Is your business taking full advantage of one of the simplest ways to get your customers’ attention? After all, every email has a subject line. But how you put it to work is up to you. Assuming you have clean customer lists and are sending relevant messages to a properly targeted audience, here are some effective ways to set your emails apart and encourage customers to engage with them.
Keep it brief
A good rule of thumb for winning subject lines is to keep them brief, bearing in mind that emails are increasingly viewed on phones and mobile devices, where text is likely to get cut off. Generally, 30-40 characters (including spaces) is optimal. Looking at it another way, marketing industry website Invespo reports that subject lines with a length of 6-10 words receive a 21% open rate, while those with five words and fewer score 16%. Anything beyond 10 words scored lower. Of course, bear in mind the industry you are working in and adjust accordingly.
A person’s interest in something is peaked when they see their own name attached to it, and of course that extends to email. When you address someone personally in a subject line, it implies a relationship and garners their attention. And that may mean they place more importance on what you’re sending. Personalized subject lines are 22% more likely to be opened than those that aren’t, according to Invespo. Other locations for personalization include the preheader, where more characters (typically a maximum of 80-90) are available, or in the email content itself.
Inquiring minds want to know
Take a look at the emails your inbox holds right now. Chances are, most have subject lines that are declarative statements like “Sale! 20% off today only” or “Sail away with 60,000 miles.” Try flipping the script with a question mark instead—it might help your email stand out. Marketing industry website subjectline.com reports that emails using a question rather than a statement as their subject line have an 11% higher overall open rate. But vet your choices thoroughly to avoid sounding “spammy” and ending up in the junk folder. For example, “free,” “credit,” “buy,” “cash,” and scores of other salesy terms have traditionally been known to trigger spam filters.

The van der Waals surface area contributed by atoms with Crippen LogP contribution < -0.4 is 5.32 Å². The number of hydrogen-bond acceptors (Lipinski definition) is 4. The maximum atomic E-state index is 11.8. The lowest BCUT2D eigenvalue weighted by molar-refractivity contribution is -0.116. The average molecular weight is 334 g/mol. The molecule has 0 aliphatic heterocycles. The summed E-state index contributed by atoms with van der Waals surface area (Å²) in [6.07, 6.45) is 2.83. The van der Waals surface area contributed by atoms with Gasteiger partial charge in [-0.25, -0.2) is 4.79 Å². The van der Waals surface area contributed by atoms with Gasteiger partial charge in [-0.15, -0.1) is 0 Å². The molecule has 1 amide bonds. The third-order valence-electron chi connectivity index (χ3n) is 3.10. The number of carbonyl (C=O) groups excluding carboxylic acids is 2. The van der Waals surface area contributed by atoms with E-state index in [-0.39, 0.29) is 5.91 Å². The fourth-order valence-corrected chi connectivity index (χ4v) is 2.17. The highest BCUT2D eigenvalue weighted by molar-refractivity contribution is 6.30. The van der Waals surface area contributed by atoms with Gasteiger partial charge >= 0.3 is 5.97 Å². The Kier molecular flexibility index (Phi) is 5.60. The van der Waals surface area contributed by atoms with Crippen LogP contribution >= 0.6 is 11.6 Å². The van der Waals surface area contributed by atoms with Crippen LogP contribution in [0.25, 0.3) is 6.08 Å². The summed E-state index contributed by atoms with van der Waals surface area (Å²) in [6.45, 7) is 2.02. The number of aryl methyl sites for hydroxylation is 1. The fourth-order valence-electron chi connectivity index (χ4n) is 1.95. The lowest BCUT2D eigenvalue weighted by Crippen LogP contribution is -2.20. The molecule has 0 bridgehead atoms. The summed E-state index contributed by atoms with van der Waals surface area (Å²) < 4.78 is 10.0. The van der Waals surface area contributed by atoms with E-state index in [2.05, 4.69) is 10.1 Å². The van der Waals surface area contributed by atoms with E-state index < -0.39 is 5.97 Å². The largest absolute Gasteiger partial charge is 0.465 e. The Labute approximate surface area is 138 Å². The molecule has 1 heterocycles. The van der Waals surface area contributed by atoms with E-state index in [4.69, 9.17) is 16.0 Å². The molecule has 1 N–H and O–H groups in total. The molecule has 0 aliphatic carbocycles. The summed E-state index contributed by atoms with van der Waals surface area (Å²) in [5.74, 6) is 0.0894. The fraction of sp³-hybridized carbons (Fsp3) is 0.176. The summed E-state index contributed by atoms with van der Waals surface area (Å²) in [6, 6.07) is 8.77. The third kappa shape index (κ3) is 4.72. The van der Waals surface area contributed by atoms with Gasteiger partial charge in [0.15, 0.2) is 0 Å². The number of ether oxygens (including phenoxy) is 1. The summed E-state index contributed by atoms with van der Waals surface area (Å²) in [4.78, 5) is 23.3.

Emote a little
Like it or not, emojis are here to stay—they’ve even had their own movie (the less said about that, the better). But according to subjectline.com, brands using emojis in their subject lines have helped increase B2C open rates by as much as 31% (and 34% B2B). So, even if you’re not a big proponent of communicating with emojis, it may be time to take advantage of their ability to get people’s attention. 😇 According to an Econsultancy study, the top five emojis include a star, airplane, two kinds of hearts, and the good old smiley face. But employing lesser-used emojis may actually help your email stand out even more, so look for some different possibilities. Again, it’s a good idea to take into consideration the customers or industry you’re emailing for best results.
There are many other ways to help your emails stand out. Want more information or other helpful marketing tips like these? Get in touch with us today.
118 Critical Email Marketing Tips, volumes 1 & 2, subjectline.com
1returnpath.com (various reports)